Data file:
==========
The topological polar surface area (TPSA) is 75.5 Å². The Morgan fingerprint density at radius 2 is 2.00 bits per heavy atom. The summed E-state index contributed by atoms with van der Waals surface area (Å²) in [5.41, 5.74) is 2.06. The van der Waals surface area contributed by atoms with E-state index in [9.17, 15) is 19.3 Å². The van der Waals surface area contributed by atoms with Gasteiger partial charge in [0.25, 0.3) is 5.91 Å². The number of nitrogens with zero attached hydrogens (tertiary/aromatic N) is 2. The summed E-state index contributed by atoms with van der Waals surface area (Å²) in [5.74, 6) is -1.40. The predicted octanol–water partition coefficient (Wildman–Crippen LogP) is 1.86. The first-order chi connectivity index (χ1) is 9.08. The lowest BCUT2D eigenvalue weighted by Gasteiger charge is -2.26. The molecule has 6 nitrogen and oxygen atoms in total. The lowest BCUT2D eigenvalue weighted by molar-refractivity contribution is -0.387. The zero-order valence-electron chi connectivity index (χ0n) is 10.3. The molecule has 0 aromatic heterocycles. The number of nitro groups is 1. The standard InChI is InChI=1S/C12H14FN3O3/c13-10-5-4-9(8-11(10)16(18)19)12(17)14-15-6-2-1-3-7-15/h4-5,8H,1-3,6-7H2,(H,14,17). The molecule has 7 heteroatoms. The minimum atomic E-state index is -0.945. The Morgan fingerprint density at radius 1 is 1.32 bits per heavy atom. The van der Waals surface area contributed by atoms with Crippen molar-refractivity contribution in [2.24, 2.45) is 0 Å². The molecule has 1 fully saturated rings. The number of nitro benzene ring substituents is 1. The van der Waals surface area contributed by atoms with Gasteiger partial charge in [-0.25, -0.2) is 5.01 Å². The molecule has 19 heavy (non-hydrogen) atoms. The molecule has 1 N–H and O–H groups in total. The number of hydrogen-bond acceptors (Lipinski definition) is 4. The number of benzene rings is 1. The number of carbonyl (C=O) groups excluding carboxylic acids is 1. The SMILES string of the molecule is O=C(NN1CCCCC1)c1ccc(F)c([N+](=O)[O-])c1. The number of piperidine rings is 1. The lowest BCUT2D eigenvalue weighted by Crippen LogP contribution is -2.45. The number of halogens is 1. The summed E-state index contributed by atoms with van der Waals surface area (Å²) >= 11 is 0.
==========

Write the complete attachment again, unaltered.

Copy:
The topological polar surface area (TPSA) is 75.5 Å². The Morgan fingerprint density at radius 2 is 2.00 bits per heavy atom. The summed E-state index contributed by atoms with van der Waals surface area (Å²) in [5.41, 5.74) is 2.06. The van der Waals surface area contributed by atoms with E-state index in [9.17, 15) is 19.3 Å². The van der Waals surface area contributed by atoms with Gasteiger partial charge in [0.25, 0.3) is 5.91 Å². The number of nitrogens with zero attached hydrogens (tertiary/aromatic N) is 2. The summed E-state index contributed by atoms with van der Waals surface area (Å²) in [5.74, 6) is -1.40. The predicted octanol–water partition coefficient (Wildman–Crippen LogP) is 1.86. The first-order chi connectivity index (χ1) is 9.08. The lowest BCUT2D eigenvalue weighted by Gasteiger charge is -2.26. The molecule has 6 nitrogen and oxygen atoms in total. The lowest BCUT2D eigenvalue weighted by molar-refractivity contribution is -0.387. The zero-order valence-electron chi connectivity index (χ0n) is 10.3. The molecule has 0 aromatic heterocycles. The number of nitro groups is 1. The standard InChI is InChI=1S/C12H14FN3O3/c13-10-5-4-9(8-11(10)16(18)19)12(17)14-15-6-2-1-3-7-15/h4-5,8H,1-3,6-7H2,(H,14,17). The molecule has 7 heteroatoms. The minimum atomic E-state index is -0.945. The Morgan fingerprint density at radius 1 is 1.32 bits per heavy atom. The van der Waals surface area contributed by atoms with Crippen molar-refractivity contribution in [2.24, 2.45) is 0 Å². The molecule has 1 fully saturated rings. The number of nitro benzene ring substituents is 1. The van der Waals surface area contributed by atoms with Gasteiger partial charge in [-0.25, -0.2) is 5.01 Å². The molecule has 19 heavy (non-hydrogen) atoms. The molecule has 1 N–H and O–H groups in total. The number of hydrogen-bond acceptors (Lipinski definition) is 4. The number of benzene rings is 1. The number of carbonyl (C=O) groups excluding carboxylic acids is 1. The SMILES string of the molecule is O=C(NN1CCCCC1)c1ccc(F)c([N+](=O)[O-])c1. The number of piperidine rings is 1. The lowest BCUT2D eigenvalue weighted by Crippen LogP contribution is -2.45. The number of halogens is 1. The summed E-state index contributed by atoms with van der Waals surface area (Å²) >= 11 is 0.